Each image, a portrait of Herero tribe members of Namibia,
reveals a material culture that harkens the region’s tumultuous
past: residents wear Victorian era dresses and paramilitary
costume as a direct result and documentation of its early 20th
century German colonization. Namibia’s borders encompass the
world’s oldest desert. Bleak lunar landscapes, diamond mines,
German ghost towns, rolling sea fogs, nomadic tribes and a
hostile coastline littered with shipwrecks and whale skeletons
comprise the region’s striking and haunting natural features.
Namibia’s geography has witnessed a turbulent and little
documented history of human settlement, upheaval and war
within a particularly brutal period of European colonization.

In the European scramble to colonise Africa, Kaiser Wilhelm’s
Germany claimed one of the least populated and most hostile
environments on the planet. It became Deutsche Sudewest-
afrika. Though sparsely populated, it was already home to the
San, Nama and Herero people. Rhenish missionaries set about
converting and clothing them after European fashion. Over
time, this became a Herero tradition, and continuing to dress
in this manner was a great source of pride to the wearer.
Gradually, regional variations in the silhouette emerged; for
example, the addition of 'cow horns' to headdresses reflects
the great importance with which they regard their cattle.

War broke out between German colonizers and the local tribes
in 1904. The Herero tribe was devastated, having lost almost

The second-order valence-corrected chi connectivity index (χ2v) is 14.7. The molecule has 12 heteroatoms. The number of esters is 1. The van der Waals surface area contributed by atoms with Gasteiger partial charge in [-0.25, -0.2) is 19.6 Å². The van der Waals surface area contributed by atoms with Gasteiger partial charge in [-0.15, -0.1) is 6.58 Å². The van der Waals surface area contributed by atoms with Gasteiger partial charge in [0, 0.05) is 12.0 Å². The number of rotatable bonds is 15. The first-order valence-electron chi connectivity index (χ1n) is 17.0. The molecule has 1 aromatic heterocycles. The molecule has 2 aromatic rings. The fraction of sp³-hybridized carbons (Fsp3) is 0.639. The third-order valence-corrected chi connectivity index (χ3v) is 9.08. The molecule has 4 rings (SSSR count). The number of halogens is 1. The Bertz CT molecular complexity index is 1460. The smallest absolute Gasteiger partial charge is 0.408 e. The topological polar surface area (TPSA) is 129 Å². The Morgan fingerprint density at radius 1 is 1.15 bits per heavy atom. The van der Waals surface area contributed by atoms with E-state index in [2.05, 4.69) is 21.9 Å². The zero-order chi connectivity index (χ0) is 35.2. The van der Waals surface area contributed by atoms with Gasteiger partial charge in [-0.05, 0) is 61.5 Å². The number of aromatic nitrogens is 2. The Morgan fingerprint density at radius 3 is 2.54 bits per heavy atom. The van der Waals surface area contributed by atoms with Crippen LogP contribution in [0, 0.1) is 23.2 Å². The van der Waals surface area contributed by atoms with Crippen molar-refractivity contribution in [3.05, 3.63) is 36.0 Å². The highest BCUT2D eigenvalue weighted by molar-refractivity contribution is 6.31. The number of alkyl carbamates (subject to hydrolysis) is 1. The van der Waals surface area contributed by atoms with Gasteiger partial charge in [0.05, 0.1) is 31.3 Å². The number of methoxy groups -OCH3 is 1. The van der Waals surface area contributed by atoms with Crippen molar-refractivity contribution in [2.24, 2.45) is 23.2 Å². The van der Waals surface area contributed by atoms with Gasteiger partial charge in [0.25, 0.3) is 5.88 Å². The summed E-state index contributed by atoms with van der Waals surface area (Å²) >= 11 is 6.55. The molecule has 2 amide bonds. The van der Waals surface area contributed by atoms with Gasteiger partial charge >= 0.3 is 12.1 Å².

eighty percent of its population. Garments became an important
expression of identity during these fragile times. Upon killing
a German soldier, a Herero warrior would remove the uniform
and adopt it to his personal dress as a symbol of his prowess in
battle. Paradoxically, as with the Victorian dresses, the wearing
of German uniforms became a tradition that is continued to
this day by Namibian men who honour their warrior ancestors
during ceremonies, festivals and funerals.

These portraits are not intended to serve as a conventional
documentary of Herero culture. They do not capture the subject
in a snapshot of everyday life nor with objects typical of routine
or social station. Subjects are removed from their home and
intentionally suspended in a confrontational posture. As such,
their identity as Herero tribe members is reified in their garments
and their gaze, a colour and vibrancy brought into acute focus
by the contrasting setting.

By composing these portraits against the Namibian landscape —
one of unforgiving intensity but also of silent witness — there is
an enlivening that takes place in an otherwise frozen moment.
The still space, the direct gaze, the re-appropriated cloth combine
to curate a stillness that allows the past to speak.